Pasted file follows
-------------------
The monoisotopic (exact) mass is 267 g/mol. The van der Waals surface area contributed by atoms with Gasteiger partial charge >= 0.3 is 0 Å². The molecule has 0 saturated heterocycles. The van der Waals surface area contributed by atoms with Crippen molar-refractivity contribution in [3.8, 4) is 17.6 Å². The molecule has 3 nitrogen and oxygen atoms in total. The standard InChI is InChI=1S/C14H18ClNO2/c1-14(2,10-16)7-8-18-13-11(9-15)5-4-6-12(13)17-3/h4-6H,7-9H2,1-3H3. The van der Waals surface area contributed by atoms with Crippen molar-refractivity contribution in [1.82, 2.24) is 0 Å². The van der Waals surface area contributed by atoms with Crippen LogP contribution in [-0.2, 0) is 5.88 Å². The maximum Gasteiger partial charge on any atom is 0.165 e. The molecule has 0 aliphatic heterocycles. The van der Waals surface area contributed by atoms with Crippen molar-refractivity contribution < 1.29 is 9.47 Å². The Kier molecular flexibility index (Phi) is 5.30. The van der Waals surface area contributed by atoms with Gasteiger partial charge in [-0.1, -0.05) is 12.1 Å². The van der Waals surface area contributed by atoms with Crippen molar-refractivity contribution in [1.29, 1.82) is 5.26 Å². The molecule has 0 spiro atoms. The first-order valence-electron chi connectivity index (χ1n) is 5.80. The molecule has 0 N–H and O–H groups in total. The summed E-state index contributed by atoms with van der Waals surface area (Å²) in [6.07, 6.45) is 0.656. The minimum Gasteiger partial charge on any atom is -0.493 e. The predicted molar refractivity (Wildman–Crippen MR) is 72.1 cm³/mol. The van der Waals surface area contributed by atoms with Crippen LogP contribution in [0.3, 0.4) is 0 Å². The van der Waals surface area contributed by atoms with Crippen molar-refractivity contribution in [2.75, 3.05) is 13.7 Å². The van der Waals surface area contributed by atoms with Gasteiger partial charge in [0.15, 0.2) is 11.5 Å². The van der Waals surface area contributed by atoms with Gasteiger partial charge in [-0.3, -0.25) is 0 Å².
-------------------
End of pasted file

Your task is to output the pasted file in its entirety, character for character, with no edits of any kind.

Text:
The monoisotopic (exact) mass is 267 g/mol. The van der Waals surface area contributed by atoms with Gasteiger partial charge >= 0.3 is 0 Å². The molecule has 0 saturated heterocycles. The van der Waals surface area contributed by atoms with Crippen molar-refractivity contribution in [3.8, 4) is 17.6 Å². The molecule has 3 nitrogen and oxygen atoms in total. The standard InChI is InChI=1S/C14H18ClNO2/c1-14(2,10-16)7-8-18-13-11(9-15)5-4-6-12(13)17-3/h4-6H,7-9H2,1-3H3. The van der Waals surface area contributed by atoms with Crippen molar-refractivity contribution in [1.82, 2.24) is 0 Å². The van der Waals surface area contributed by atoms with Crippen LogP contribution in [-0.2, 0) is 5.88 Å². The maximum Gasteiger partial charge on any atom is 0.165 e. The molecule has 0 aliphatic heterocycles. The van der Waals surface area contributed by atoms with Crippen molar-refractivity contribution < 1.29 is 9.47 Å². The Kier molecular flexibility index (Phi) is 5.30. The van der Waals surface area contributed by atoms with Gasteiger partial charge in [-0.1, -0.05) is 12.1 Å². The van der Waals surface area contributed by atoms with Crippen molar-refractivity contribution in [1.29, 1.82) is 5.26 Å². The molecule has 0 spiro atoms. The first-order valence-electron chi connectivity index (χ1n) is 5.80. The molecule has 0 N–H and O–H groups in total. The summed E-state index contributed by atoms with van der Waals surface area (Å²) in [6.07, 6.45) is 0.656. The minimum Gasteiger partial charge on any atom is -0.493 e. The predicted molar refractivity (Wildman–Crippen MR) is 72.1 cm³/mol. The van der Waals surface area contributed by atoms with Crippen LogP contribution in [0.3, 0.4) is 0 Å². The van der Waals surface area contributed by atoms with Crippen molar-refractivity contribution in [2.75, 3.05) is 13.7 Å². The van der Waals surface area contributed by atoms with Gasteiger partial charge in [0.15, 0.2) is 11.5 Å². The van der Waals surface area contributed by atoms with Gasteiger partial charge in [-0.3, -0.25) is 0 Å².